A sign depicting what rocks you can find in the Beryl Pit
    Beryl Pit

    The Beryl Pit is near a small town called Quadeville. You go to the general store there to pay a fee to mine. They have you sign a release and give you directions on how to get there. Once there, you can pick through piles, dig in the dirt mounds and chisel on the walls. You may stay at the mine as long as you want. You can bring out as much as you can carry in one trip. Some of the stone you can find are quartzes, feld spar, amazonite, and fluorite. There is a sign board in the mine (see left) telling you all the stones you can find at the pit.

    A picture of the Rose Quartz mines in Bancroft Ontario
    The Rose Quartz Mine

    The Rose Quartz mine can only be accessed by appointment. You must contact a lovely couple: Dave and Renee Paterson, to gain entrance to this mine. They also own the Beryl Pit. On the day of your appointment, you will meet Dave at the general store in Quadeville. Dave then guides everyone to the Rose Quartz mine. Once you park, he collects a fee. You are told, when you make the appointment, what the fee will be. Now you are ready for the mine entry. Rose Quartz heaven! Dave gives a very informative talk about the mine, then turns you loose to pick and dig. If there are good quality rose quartz pieces he takes out and weighs them before you leave. Then he charges you per pound to take them with you. Any other stones or gems are not weighed or charged. When everyone is done, then he guides you out again.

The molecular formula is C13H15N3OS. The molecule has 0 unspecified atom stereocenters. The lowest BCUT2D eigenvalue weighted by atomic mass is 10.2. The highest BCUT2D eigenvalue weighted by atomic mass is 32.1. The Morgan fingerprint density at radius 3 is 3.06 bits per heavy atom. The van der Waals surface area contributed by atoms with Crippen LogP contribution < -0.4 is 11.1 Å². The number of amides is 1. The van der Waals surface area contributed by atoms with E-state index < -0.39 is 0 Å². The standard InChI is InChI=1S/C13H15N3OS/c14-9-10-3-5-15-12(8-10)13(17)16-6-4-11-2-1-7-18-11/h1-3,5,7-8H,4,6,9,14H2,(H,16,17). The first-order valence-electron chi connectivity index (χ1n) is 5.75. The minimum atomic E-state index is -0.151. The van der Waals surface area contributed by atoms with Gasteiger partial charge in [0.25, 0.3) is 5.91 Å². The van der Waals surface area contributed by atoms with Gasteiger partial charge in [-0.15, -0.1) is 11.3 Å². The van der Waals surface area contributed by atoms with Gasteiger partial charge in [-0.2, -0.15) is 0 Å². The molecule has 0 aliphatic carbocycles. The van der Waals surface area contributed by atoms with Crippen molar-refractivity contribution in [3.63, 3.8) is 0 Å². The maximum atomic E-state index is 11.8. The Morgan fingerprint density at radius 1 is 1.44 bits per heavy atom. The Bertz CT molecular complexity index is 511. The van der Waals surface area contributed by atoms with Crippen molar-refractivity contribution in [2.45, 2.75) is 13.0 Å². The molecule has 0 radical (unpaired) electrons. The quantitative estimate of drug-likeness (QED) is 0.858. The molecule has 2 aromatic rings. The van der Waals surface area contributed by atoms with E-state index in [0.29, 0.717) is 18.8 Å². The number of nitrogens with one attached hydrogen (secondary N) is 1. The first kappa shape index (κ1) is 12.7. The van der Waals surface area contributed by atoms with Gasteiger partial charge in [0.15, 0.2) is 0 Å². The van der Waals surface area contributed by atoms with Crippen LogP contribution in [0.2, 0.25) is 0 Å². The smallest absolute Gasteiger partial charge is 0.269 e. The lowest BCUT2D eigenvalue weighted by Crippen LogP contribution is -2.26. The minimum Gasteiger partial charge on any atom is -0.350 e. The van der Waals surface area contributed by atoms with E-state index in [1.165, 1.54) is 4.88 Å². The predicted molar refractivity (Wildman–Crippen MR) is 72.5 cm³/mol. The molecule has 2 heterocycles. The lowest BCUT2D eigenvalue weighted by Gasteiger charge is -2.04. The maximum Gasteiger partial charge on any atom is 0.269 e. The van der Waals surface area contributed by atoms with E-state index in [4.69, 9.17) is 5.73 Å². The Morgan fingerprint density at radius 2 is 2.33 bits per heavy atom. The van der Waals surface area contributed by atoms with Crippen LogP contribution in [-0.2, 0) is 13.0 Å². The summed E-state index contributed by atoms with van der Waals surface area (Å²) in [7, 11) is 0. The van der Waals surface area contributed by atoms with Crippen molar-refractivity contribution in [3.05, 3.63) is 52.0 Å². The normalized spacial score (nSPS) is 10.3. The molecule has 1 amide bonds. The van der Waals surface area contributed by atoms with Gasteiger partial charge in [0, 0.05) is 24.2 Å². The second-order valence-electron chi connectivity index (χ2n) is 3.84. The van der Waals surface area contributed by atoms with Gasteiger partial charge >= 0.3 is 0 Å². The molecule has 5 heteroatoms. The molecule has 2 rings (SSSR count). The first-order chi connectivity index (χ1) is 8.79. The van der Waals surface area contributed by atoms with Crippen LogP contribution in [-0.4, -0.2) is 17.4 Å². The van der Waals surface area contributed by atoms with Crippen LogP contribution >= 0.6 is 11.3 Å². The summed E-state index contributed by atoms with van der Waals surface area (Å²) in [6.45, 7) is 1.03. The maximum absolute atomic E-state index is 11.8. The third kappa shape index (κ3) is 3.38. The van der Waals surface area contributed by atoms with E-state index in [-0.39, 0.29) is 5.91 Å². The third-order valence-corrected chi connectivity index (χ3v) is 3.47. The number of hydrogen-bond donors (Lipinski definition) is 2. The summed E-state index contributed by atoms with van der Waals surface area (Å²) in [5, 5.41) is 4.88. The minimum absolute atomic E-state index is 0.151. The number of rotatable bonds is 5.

Rocks and Gems that can be found at the Princess Sodalite Mine
    Princess Sodalite Mine

    The Princess Sodalite mine is, as the name implies, full of sodalite as well as other stones. There is a rock shop that you first enter. They have many specimens of a multitude of rocks. If you want to go minig, you must sign a release form and comply with all the posted rules. You can take your time and get lost in the rock picking experience here. When you come out, they will weigh all your treasures and charge you by the pound. You are then free to take it all home. You can also do the easy thing and buy your specimens from the rock shop too!

    There are many small cuts and places to go as well. A stop at the Bancroft Chamber of Commerce would be wise. They sell a book on all spaces in the area. 

    Thunder Bay and Pearl are also good for public fee mining. Here you will find amethyst as well as other treasures. There are at least three known mines in this area:

    1. The Panorama
    2. The Willowdale
    3. The Blue Points

    They are mainly spots to pick through piles of rocks but finding a quality gemstone is possible and oh so satisfying! They also have other rocks too. If you’d like to go outside of Ontario, there is open fee mining in Vernon B.C. There you will find rough opal.


    No matter where you go, there are some must haves you need for mining. Here is a list:

    • small hammer
    • chisels
    • rain gear (it’s not always sunny)